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Phillies should demote Maikel Franco | Marcus Hayes

The third baseman needs to improve at recognizing pitches, and the best place to do that is the minor leagues.

The Phillies are being unfair to Maikel Franco. They won't send him down to Triple A. It is cruel.

Franco is 24 and still can't recognize pitches. This is a skill developed in Triple A, the first level where pitchers have to nibble the corners because every hitter can sit on a good fastball. Usually, after about 600 at-bats in Triple A, hitters figure out what a slider looks like coming out of a pitcher's hand.

Or they don't. Then they become construction workers.

There's no shame in wearing a different sort of hardhat, but if Franco doesn't stop swinging at pitches he couldn't hit with a 9-foot bat, he's going to be answering to a foreman instead of a manager.

The Phillies say they're keeping Franco on the major-league club because they want to show confidence in him, but, really, that makes no sense. Anyone who has spent 10 minutes with Franco knows he's confident enough to handle a minor-league vacation. He doesn't need the artificial support of a team whose lineup he sabotages with his .213 batting average and .265 on-base percentage.

Franco's batting average has been higher than .231 just twice since the second day of the season, and both times he broke .230 for just one day. He hasn't spent a minute above .250, his current career average. He hit .250 by going 2 for 8 in the first two games of the season. It's gotten only worse.

The most alarming stat among Franco's raft of bad numbers is that he has walked just 14 times. That's a pace for 40 walks this season, his third in the majors. It's as if he doesn't open his eyes until the ball is halfway to the plate. Pat Burrell hit .209 in 2003, when he was 26 and in his fourth full season, but Burrell still walked 72 times.

Franco's best stretch was the 11 games from April 22 to May 4 when he hit .326 with two homers and 12 RBI. He walked four times, which approached a respectable rate. His second-best stretch was an eight-game run from May 13-21, in which he hit .300 with a homer, three doubles, three RBI and no strikeouts. He walked only once.

That was one of his two walks in the past month.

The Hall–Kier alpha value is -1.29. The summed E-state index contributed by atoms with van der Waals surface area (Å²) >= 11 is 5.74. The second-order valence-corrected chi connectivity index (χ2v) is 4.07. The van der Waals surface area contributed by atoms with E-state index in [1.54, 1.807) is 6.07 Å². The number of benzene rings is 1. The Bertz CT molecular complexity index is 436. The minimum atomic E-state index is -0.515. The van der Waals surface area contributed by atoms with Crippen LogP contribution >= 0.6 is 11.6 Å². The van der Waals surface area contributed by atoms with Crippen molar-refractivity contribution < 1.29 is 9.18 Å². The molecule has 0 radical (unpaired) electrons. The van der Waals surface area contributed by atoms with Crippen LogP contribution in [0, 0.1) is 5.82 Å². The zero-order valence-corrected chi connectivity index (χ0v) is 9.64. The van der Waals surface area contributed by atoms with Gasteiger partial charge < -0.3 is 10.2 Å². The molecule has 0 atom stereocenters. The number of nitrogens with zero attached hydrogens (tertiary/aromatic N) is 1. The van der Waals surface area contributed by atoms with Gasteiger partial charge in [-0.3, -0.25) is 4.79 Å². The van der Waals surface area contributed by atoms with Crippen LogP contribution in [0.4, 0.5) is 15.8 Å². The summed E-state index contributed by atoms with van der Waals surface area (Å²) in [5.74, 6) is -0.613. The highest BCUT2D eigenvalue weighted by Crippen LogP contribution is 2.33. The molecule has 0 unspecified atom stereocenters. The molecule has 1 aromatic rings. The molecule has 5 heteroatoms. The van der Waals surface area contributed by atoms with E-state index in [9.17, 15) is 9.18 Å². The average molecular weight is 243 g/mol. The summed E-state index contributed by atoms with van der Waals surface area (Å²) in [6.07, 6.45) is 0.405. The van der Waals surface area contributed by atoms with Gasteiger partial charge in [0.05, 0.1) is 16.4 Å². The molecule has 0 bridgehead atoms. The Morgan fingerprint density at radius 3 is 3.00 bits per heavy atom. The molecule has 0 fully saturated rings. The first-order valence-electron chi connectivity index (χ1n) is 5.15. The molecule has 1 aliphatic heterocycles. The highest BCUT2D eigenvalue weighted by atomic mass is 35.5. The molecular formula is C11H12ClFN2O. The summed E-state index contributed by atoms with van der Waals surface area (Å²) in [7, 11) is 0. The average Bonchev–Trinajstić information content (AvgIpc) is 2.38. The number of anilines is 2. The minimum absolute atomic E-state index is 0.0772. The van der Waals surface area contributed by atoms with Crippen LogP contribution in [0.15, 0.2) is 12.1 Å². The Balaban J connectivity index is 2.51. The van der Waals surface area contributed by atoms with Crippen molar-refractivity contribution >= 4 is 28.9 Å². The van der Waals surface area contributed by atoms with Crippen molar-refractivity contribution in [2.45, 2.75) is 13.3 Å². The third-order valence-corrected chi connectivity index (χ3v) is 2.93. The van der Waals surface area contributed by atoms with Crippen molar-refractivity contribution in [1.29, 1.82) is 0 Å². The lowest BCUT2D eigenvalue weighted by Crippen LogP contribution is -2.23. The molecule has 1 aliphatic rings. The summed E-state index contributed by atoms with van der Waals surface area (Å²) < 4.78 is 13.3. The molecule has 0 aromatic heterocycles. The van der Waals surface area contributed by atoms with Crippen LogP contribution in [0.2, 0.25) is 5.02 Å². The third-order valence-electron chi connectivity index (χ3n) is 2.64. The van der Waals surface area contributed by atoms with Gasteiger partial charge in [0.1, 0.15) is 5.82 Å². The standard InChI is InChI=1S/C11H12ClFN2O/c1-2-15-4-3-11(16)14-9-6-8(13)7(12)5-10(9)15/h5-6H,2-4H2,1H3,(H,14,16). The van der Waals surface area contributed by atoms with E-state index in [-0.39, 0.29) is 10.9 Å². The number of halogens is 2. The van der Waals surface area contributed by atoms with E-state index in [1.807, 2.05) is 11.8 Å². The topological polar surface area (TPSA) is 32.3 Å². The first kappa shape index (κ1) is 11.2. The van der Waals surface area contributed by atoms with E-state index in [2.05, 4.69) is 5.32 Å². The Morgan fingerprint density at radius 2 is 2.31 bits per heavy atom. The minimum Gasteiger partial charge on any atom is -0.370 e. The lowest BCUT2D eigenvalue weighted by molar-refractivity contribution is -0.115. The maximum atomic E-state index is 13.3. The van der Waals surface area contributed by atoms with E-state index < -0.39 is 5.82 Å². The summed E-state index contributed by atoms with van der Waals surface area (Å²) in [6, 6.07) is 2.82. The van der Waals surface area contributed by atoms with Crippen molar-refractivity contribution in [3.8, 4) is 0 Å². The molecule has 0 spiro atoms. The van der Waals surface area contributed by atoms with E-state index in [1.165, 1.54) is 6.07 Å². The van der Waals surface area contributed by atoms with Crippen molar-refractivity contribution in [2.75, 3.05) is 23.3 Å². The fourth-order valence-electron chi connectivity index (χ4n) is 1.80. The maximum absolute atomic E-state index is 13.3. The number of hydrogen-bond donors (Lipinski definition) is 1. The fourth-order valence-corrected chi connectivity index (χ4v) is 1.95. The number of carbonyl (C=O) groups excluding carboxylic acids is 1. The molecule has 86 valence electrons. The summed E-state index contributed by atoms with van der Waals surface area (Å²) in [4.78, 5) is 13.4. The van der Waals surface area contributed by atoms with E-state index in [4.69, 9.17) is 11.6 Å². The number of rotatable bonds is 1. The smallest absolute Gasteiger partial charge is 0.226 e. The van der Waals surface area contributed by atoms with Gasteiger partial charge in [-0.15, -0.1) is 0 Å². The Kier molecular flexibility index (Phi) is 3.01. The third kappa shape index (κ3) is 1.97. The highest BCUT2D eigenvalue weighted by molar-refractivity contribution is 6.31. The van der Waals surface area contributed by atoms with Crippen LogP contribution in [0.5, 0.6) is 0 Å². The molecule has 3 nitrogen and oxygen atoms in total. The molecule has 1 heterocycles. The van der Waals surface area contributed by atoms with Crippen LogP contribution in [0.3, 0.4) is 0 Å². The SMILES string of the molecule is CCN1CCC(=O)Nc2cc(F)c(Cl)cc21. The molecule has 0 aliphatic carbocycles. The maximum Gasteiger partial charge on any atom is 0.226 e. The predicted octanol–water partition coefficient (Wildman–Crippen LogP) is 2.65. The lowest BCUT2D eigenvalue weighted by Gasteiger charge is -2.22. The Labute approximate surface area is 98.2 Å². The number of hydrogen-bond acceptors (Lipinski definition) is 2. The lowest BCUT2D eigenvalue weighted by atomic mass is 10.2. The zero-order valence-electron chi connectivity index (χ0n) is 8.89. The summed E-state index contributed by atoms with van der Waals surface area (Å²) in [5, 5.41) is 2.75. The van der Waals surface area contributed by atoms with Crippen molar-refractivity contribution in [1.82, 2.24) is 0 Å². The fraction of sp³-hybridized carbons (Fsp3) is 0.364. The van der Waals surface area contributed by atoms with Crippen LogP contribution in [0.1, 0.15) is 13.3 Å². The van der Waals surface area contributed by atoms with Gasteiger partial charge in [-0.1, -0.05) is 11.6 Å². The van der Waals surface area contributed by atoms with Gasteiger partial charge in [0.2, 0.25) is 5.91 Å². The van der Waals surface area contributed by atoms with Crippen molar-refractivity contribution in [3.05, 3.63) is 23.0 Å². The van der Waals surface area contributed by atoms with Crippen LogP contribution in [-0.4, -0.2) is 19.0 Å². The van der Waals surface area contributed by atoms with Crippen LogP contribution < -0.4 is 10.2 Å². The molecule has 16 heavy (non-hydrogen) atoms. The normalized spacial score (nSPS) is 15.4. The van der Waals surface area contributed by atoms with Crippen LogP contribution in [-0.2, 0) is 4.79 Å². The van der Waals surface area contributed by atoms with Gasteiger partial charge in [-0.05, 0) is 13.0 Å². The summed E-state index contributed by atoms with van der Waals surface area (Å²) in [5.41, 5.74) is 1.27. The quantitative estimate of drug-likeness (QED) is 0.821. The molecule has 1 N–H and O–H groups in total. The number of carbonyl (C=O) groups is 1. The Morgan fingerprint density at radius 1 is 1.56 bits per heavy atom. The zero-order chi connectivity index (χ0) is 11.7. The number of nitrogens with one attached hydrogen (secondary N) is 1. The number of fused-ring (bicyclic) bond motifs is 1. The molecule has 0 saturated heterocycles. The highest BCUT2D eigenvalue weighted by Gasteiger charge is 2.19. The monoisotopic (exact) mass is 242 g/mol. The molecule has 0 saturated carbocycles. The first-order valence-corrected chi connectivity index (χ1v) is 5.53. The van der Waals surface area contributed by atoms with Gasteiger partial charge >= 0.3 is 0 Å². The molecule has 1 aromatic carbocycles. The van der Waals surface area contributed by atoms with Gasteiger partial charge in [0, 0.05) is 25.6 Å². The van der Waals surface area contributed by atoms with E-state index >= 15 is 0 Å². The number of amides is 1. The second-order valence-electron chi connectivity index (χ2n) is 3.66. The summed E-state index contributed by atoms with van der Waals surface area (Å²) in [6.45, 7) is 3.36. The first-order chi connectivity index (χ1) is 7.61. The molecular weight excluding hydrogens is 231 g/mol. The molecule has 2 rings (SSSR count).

This is not an aberration. Franco, a natural power hitter whom pitchers fear, has never walked more than 40 times in any professional season. This is astounding for a middle-of-the-lineup power plant like him.

Why won't he take the pass?

Because he cannot recognize what offspeed pitches are going to do. He acknowledges this. He hit .320 with 31 homers in Double A, but Double A is usually a fastball fest so there's a good chance Franco was never able to recognize offspeed pitches. He has always been susceptible to offspeed stuff on the outer half of the plate, and, frankly, beyond the outer half of the plate. Triple A is where hitters learn to recognize those pitches and to lay off them; or, if they linger in the strike zone, they learn to crush them.

This has to change, and it has to change now. The Phillies aren't capable of winning much this season. They don't need to keep Franco's bat in the lineup in the hope that it might come alive and carry them for a week or two. Six weeks at Lehigh Valley might save his career.

Franco is so talented and so strong that he often manages to make contact with awful pitches. He has the eye-hand coordination of a hibachi chef. That's why his strikeout totals have never been ghastly – last season's 106 were a career high and the first time he broke 100 as a pro – but his ability to avoid strikeouts is a red herring.

Franco is 0 for 9 in the first two games of the Braves series, both Phillies wins. He is completely irrelevant. He has been benched, coached and counseled.

He needs to be demoted.

It's the humane thing to do.